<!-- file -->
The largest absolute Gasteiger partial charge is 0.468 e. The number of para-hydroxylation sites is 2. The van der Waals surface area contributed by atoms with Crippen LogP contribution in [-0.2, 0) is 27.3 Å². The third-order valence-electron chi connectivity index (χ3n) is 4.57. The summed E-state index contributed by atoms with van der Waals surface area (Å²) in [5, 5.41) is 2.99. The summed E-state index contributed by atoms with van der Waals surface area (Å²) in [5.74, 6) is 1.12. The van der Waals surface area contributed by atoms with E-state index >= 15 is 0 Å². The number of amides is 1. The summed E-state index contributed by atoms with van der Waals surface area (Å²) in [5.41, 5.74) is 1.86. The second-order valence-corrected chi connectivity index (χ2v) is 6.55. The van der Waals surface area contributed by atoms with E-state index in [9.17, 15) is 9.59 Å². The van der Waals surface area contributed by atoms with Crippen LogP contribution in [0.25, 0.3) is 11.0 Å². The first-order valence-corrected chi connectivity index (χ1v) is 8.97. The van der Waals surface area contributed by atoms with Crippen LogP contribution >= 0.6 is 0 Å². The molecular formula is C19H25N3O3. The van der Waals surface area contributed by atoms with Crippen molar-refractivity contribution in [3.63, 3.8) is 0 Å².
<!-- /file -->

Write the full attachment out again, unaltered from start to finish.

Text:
The largest absolute Gasteiger partial charge is 0.468 e. The number of para-hydroxylation sites is 2. The van der Waals surface area contributed by atoms with Crippen LogP contribution in [-0.2, 0) is 27.3 Å². The third-order valence-electron chi connectivity index (χ3n) is 4.57. The summed E-state index contributed by atoms with van der Waals surface area (Å²) in [5, 5.41) is 2.99. The summed E-state index contributed by atoms with van der Waals surface area (Å²) in [5.74, 6) is 1.12. The van der Waals surface area contributed by atoms with E-state index >= 15 is 0 Å². The number of amides is 1. The summed E-state index contributed by atoms with van der Waals surface area (Å²) in [5.41, 5.74) is 1.86. The second-order valence-corrected chi connectivity index (χ2v) is 6.55. The van der Waals surface area contributed by atoms with E-state index in [9.17, 15) is 9.59 Å². The van der Waals surface area contributed by atoms with Crippen LogP contribution in [0.25, 0.3) is 11.0 Å². The first-order valence-corrected chi connectivity index (χ1v) is 8.97. The van der Waals surface area contributed by atoms with Crippen LogP contribution >= 0.6 is 0 Å². The molecular formula is C19H25N3O3. The van der Waals surface area contributed by atoms with Crippen molar-refractivity contribution in [3.63, 3.8) is 0 Å².